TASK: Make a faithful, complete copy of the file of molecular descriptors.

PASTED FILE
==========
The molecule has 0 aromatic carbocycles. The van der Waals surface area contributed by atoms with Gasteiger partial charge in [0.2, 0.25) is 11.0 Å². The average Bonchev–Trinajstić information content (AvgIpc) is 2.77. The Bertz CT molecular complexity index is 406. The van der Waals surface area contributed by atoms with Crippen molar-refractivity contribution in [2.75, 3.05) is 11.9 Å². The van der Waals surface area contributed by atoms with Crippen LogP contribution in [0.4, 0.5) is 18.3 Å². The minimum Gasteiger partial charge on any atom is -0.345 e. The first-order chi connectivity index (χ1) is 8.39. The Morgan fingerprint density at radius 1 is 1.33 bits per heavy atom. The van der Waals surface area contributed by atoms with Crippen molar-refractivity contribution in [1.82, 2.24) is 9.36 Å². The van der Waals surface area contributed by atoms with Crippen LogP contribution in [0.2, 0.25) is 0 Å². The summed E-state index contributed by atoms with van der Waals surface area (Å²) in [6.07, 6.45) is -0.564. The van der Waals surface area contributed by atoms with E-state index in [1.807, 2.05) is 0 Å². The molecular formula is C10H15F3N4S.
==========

The molecule has 0 aromatic carbocycles. The van der Waals surface area contributed by atoms with Gasteiger partial charge in [0.2, 0.25) is 11.0 Å². The average Bonchev–Trinajstić information content (AvgIpc) is 2.77. The Bertz CT molecular complexity index is 406. The van der Waals surface area contributed by atoms with Crippen molar-refractivity contribution in [2.75, 3.05) is 11.9 Å². The van der Waals surface area contributed by atoms with Crippen LogP contribution in [0.4, 0.5) is 18.3 Å². The minimum Gasteiger partial charge on any atom is -0.345 e. The first-order chi connectivity index (χ1) is 8.39. The Morgan fingerprint density at radius 1 is 1.33 bits per heavy atom. The van der Waals surface area contributed by atoms with Crippen molar-refractivity contribution in [1.82, 2.24) is 9.36 Å². The van der Waals surface area contributed by atoms with Crippen LogP contribution in [0.2, 0.25) is 0 Å². The summed E-state index contributed by atoms with van der Waals surface area (Å²) in [6.07, 6.45) is -0.564. The van der Waals surface area contributed by atoms with E-state index in [1.807, 2.05) is 0 Å². The molecular formula is C10H15F3N4S.